Understanding Your Benefits as a Lesbian or Gay Couple in the Military

With the repeal of Don't Ask, Don't Tell legislation in 2011 and the recent Supreme Court decision allowing the federal government to recognize same-sex marriage, lesbian and gay service members can now serve openly and have equal access to benefits. The DoD is working to make the same benefits available to the same-sex spouses of uniformed service members as those available to opposite-sex spouses.

Benefits now available to same-sex couples

The new changes - set to go into effect no later than Sept. 3, 2013 - will extend benefits to all married service members, regardless of their sexual orientation. In order to take advantage of them, same-sex service members and their partners will need a marriage certificate from a jurisdiction that permits same-sex marriage. Because service members may have to travel in order to marry, the DoD will now allow military personnel non-chargeable leave for that purpose.

Following are some of the benefits available to service members and their families:

  • Health care through TRICARE
  • Basic allowance for housing
  • Family separation allowance
  • Family relocation benefits
  • Military ID cards
  • Commissary and exchange privileges
  • Morale, Welfare and Recreation programs
  • Child care
  • Youth programs
  • Joint duty assignments
  • Military and family support center programs
  • Disability and death compensation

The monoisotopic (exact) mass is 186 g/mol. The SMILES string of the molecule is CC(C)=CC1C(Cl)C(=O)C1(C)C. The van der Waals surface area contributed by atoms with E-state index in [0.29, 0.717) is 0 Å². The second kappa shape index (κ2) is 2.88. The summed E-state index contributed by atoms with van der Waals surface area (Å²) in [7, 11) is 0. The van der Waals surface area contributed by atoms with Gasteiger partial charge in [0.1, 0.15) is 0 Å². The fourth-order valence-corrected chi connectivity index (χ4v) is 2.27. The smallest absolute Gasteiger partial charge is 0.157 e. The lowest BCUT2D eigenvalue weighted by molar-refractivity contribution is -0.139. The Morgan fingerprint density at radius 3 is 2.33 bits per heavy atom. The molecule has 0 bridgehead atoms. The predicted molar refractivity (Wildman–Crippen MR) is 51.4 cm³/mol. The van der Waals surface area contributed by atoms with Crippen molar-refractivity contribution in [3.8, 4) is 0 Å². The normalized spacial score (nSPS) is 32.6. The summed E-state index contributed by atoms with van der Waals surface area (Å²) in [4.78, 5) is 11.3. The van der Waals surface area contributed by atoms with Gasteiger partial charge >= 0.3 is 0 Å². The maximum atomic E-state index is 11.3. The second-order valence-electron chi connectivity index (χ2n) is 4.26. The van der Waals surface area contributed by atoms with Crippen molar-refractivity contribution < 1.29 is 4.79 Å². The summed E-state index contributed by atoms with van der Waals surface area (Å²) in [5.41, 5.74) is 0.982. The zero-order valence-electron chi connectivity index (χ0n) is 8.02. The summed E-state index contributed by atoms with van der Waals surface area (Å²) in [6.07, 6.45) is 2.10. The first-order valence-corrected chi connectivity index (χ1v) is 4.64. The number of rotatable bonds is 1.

• Space-available travel on DoD aircraft
  • Legal assistance
  • Retirement benefits (through the Survivor Benefit Plan)

Certain benefits, such as TRICARE, basic allowance for housing and family separation allowance, will be retroactive to the date of the Supreme Court decision. For those service members married after June 26, 2013, benefits will begin on the date of marriage. For details, see the Secretary of Defense Aug. 13, 2013 memorandum.

Ways to protect yourself and family if you're not yet married

If you are not married, but want to protect your loved ones, here are some relatively easy ways you can ensure that your affairs are managed as you would want them to be:

  • Designate beneficiaries. Be sure to update and complete beneficiary forms for all service member-designated benefits, such as Servicemember's Group Life Insurance, Thrift Savings Plan, Death Gratuity and the Survivor Benefit Plan. If you do not have a beneficiary listed, the benefits will be distributed as dictated by law.
  • Create a Family Care Plan. If you have dependent children, you will want to create a Family Care Plan that specifies who will care for your children in the event you are deployed.
  • Draft a will. A will is a legally binding document that describes how you want your property distributed after your death. It may also include other matters such as the appointment of your child's guardian. Each service branch offers a Legal Assistance Program that helps service members with wills and other legal matters.
  • Draft a power of attorney. A power of attorney legally allows one person to act on behalf of another. A "general" power of attorney authorizes a person to act on your behalf for most things, while a "special" power of attorney authorizes your designee to act in your behalf in a specific situation, such as registering a car or getting medical care for your children.

For more information on the benefits being extended to same-sex partners and for help creating a will or power of attorney, visit your installation's Legal Assistance Office.


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